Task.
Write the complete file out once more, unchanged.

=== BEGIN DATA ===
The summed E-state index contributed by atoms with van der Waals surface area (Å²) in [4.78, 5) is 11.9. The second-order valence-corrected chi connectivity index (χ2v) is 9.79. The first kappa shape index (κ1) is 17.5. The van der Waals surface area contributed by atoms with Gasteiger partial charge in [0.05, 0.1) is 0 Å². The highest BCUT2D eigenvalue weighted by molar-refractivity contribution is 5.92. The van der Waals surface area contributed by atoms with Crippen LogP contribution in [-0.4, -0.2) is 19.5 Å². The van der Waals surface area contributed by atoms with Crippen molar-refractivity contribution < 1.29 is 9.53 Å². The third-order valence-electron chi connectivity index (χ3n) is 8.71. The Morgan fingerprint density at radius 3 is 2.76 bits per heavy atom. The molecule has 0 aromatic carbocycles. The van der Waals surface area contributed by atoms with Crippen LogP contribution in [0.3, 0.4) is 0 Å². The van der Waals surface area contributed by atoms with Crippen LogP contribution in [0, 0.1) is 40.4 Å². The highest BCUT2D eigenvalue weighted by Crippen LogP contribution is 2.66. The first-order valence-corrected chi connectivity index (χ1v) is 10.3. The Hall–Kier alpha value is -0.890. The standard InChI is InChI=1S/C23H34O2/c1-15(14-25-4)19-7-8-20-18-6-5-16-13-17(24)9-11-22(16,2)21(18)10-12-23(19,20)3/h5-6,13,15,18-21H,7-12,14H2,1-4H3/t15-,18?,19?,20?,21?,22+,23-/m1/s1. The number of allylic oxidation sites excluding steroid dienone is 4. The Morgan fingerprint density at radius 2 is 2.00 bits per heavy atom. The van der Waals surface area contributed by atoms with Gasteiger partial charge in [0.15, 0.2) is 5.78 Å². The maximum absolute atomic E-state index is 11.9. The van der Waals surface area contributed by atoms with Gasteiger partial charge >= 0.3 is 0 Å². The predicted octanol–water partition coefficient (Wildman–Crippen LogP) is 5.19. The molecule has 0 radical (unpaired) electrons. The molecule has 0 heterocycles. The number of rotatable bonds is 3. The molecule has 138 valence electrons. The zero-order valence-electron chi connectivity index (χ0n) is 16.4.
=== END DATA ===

The summed E-state index contributed by atoms with van der Waals surface area (Å²) in [4.78, 5) is 11.9. The second-order valence-corrected chi connectivity index (χ2v) is 9.79. The first kappa shape index (κ1) is 17.5. The van der Waals surface area contributed by atoms with Gasteiger partial charge in [0.05, 0.1) is 0 Å². The highest BCUT2D eigenvalue weighted by molar-refractivity contribution is 5.92. The van der Waals surface area contributed by atoms with Crippen LogP contribution in [-0.4, -0.2) is 19.5 Å². The van der Waals surface area contributed by atoms with Crippen molar-refractivity contribution < 1.29 is 9.53 Å². The third-order valence-electron chi connectivity index (χ3n) is 8.71. The Morgan fingerprint density at radius 3 is 2.76 bits per heavy atom. The molecule has 0 aromatic carbocycles. The van der Waals surface area contributed by atoms with Crippen LogP contribution in [0.3, 0.4) is 0 Å². The van der Waals surface area contributed by atoms with Crippen LogP contribution in [0, 0.1) is 40.4 Å². The highest BCUT2D eigenvalue weighted by Crippen LogP contribution is 2.66. The first-order valence-corrected chi connectivity index (χ1v) is 10.3. The Hall–Kier alpha value is -0.890. The standard InChI is InChI=1S/C23H34O2/c1-15(14-25-4)19-7-8-20-18-6-5-16-13-17(24)9-11-22(16,2)21(18)10-12-23(19,20)3/h5-6,13,15,18-21H,7-12,14H2,1-4H3/t15-,18?,19?,20?,21?,22+,23-/m1/s1. The number of allylic oxidation sites excluding steroid dienone is 4. The Morgan fingerprint density at radius 2 is 2.00 bits per heavy atom. The van der Waals surface area contributed by atoms with Gasteiger partial charge in [0.15, 0.2) is 5.78 Å². The maximum absolute atomic E-state index is 11.9. The van der Waals surface area contributed by atoms with Gasteiger partial charge >= 0.3 is 0 Å². The predicted octanol–water partition coefficient (Wildman–Crippen LogP) is 5.19. The molecule has 0 radical (unpaired) electrons. The molecule has 0 heterocycles. The number of rotatable bonds is 3. The molecule has 138 valence electrons. The zero-order valence-electron chi connectivity index (χ0n) is 16.4.